Overview: Mental health conditions can have a debilitating effect on an individual. Sometimes, through no fault of their own, an individual can become a danger to themselves or others due to the effects of a mental health condition. Under the terms of the Mental Health Act of 1983, it is sometimes necessary to admit an individual to a secure mental hospital, with or without their consent. Therefore, essentially sectioning is when an individual is kept in hospital under the Mental Health Act of 1983. In this article, we provide an overview of everything related to sectioning.




Key Facts: There are different types of sections, with different rules applying to each, details are below. Those who are sectioned can normally receive legal help from an independent mental health advocate. Sometimes, someone can be sectioned without their consent. It is also possible to voluntarily admit yourself to a mental institute.


When is someone sectioned? When an individual is sectioned, considerable criteria has had to have been met. This includes, but isn’t limited to:


  • An individual requires urgent treatment for a mental health problem
  • An individual whose mental health is turning life-threatening
  • An individual who is a risk to themselves or others
  • An individual whose Doctor believes they require hospital treatment, either because of a strong medication or believes it would be in their best interest.


No one can be sectioned lawfully without an assessment from mental health professionals. The professionals will normally consist of a psychiatrist, a mental health professional, and usually your GP. a thorough assessment will be made. There are staunch procedures in place to ensure that an individual is treated carefully during an assessment. Arrangements can be made for the individual if they are admitted for sectioning. You are allowed a friend or family member with you when being assessed. Ultimately, the final decision on whether or not to section an individual is down to the mental health professional.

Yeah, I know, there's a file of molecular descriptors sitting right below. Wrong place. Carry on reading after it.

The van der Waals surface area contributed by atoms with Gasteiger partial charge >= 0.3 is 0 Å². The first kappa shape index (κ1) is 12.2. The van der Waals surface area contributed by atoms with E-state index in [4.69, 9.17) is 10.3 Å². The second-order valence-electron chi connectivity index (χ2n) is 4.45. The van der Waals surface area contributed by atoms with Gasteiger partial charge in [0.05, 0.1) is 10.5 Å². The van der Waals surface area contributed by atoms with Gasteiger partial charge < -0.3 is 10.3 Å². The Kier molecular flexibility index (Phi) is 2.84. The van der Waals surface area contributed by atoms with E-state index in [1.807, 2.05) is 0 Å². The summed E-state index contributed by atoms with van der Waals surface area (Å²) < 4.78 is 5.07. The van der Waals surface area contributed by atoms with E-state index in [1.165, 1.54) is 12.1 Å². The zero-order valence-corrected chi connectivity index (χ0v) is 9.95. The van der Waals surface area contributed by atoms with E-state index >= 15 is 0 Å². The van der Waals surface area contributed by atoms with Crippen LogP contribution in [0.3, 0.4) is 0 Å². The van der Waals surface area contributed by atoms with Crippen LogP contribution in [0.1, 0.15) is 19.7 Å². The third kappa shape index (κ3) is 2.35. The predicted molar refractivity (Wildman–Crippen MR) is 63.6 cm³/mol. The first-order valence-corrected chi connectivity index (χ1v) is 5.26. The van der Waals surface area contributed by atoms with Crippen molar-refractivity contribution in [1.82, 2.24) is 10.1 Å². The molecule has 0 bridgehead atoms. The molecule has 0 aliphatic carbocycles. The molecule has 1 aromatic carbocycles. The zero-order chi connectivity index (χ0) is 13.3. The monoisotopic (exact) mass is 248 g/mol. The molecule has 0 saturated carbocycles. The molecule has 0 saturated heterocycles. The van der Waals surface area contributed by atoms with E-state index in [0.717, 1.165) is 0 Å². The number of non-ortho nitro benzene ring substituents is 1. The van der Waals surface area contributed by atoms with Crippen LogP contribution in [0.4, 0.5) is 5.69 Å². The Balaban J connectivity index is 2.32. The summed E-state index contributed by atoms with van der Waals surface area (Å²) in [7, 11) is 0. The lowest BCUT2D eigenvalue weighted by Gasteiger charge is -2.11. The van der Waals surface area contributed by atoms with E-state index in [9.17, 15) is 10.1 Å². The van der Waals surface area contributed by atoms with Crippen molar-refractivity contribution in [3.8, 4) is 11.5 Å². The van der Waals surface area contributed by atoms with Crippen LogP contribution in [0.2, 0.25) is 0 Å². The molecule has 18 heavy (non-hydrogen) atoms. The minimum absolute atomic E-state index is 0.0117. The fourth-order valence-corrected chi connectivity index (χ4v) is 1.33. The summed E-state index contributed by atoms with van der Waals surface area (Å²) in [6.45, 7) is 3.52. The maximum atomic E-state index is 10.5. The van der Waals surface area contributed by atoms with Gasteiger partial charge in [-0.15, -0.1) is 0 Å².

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Types of Sections: The table below outlines the different types of sections that an individual can receive.


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The sections seen above are the most commonly seen, however there are some other relevant sections. There is a quick summary of some others below.


  • Section 5: For voluntary patients, you can be kept up to 72 hours.
  • Section 35: An individual who is accused of a crime can be remanded in hospital, providing there is evidence of a mental disorder being present. An individual satisfying this criteria will be able to be sectioned for up to 28 days, though this can be extended to anywhere up to 12 weeks.
  • Section 41: Moreover, a ‘restriction order’ can be imposed on anyone who has been remanded in court under court proceedings. This order means that the Ministry of Justice must give permission for an individual to ever be transferred or discharged. There is no time limit here.
  • Section 136: This is where a Police officer makes the decision that an individual is in need of immediate care, which allows a 24 hour stay.


For a full list, you can read the full legislation of the Mental Health Act of 1983.


Notes: The information in this page is for information purposes only. It cannot and shouldn’t replace professional advice. Moreover, Mind provide an exhaustive overview of sectioning, available at this link.